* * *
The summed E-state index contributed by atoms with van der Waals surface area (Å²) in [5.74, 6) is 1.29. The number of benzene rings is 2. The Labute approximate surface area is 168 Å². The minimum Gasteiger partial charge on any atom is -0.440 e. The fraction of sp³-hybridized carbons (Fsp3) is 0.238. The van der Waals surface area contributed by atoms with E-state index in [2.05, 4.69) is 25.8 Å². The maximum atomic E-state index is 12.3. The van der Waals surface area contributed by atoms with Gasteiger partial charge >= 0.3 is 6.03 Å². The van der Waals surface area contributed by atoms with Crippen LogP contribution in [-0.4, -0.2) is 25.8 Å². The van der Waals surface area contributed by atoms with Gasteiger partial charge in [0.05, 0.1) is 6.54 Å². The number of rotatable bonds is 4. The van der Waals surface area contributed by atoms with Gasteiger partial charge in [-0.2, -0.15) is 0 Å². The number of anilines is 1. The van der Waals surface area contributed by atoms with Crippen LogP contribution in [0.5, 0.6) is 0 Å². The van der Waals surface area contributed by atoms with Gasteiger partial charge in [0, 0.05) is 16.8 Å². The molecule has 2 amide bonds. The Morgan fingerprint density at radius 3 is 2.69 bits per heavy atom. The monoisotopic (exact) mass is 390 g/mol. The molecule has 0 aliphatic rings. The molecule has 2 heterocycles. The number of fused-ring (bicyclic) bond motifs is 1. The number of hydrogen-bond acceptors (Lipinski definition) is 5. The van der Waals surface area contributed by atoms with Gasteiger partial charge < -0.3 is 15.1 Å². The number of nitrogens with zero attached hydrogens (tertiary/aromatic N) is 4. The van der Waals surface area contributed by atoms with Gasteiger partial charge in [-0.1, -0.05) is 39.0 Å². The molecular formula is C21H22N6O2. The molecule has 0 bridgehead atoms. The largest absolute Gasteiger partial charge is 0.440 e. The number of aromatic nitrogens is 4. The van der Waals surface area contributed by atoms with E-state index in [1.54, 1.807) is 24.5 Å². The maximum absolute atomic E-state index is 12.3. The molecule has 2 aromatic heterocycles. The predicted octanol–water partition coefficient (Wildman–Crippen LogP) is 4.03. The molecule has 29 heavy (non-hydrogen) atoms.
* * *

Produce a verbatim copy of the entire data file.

The summed E-state index contributed by atoms with van der Waals surface area (Å²) in [5.74, 6) is 1.29. The number of benzene rings is 2. The Labute approximate surface area is 168 Å². The minimum Gasteiger partial charge on any atom is -0.440 e. The fraction of sp³-hybridized carbons (Fsp3) is 0.238. The van der Waals surface area contributed by atoms with E-state index in [2.05, 4.69) is 25.8 Å². The maximum atomic E-state index is 12.3. The van der Waals surface area contributed by atoms with Gasteiger partial charge >= 0.3 is 6.03 Å². The van der Waals surface area contributed by atoms with Crippen LogP contribution in [-0.4, -0.2) is 25.8 Å². The van der Waals surface area contributed by atoms with Gasteiger partial charge in [0.05, 0.1) is 6.54 Å². The number of rotatable bonds is 4. The van der Waals surface area contributed by atoms with Gasteiger partial charge in [-0.2, -0.15) is 0 Å². The number of anilines is 1. The van der Waals surface area contributed by atoms with Crippen LogP contribution in [0.5, 0.6) is 0 Å². The van der Waals surface area contributed by atoms with Gasteiger partial charge in [0, 0.05) is 16.8 Å². The molecule has 2 amide bonds. The Morgan fingerprint density at radius 3 is 2.69 bits per heavy atom. The monoisotopic (exact) mass is 390 g/mol. The molecule has 0 aliphatic rings. The molecule has 2 heterocycles. The number of fused-ring (bicyclic) bond motifs is 1. The number of hydrogen-bond acceptors (Lipinski definition) is 5. The van der Waals surface area contributed by atoms with Gasteiger partial charge < -0.3 is 15.1 Å². The number of nitrogens with zero attached hydrogens (tertiary/aromatic N) is 4. The van der Waals surface area contributed by atoms with Gasteiger partial charge in [-0.1, -0.05) is 39.0 Å². The molecular formula is C21H22N6O2. The molecule has 0 bridgehead atoms. The largest absolute Gasteiger partial charge is 0.440 e. The number of aromatic nitrogens is 4. The van der Waals surface area contributed by atoms with E-state index in [1.54, 1.807) is 24.5 Å². The maximum absolute atomic E-state index is 12.3. The molecule has 2 aromatic heterocycles. The predicted octanol–water partition coefficient (Wildman–Crippen LogP) is 4.03. The molecule has 29 heavy (non-hydrogen) atoms.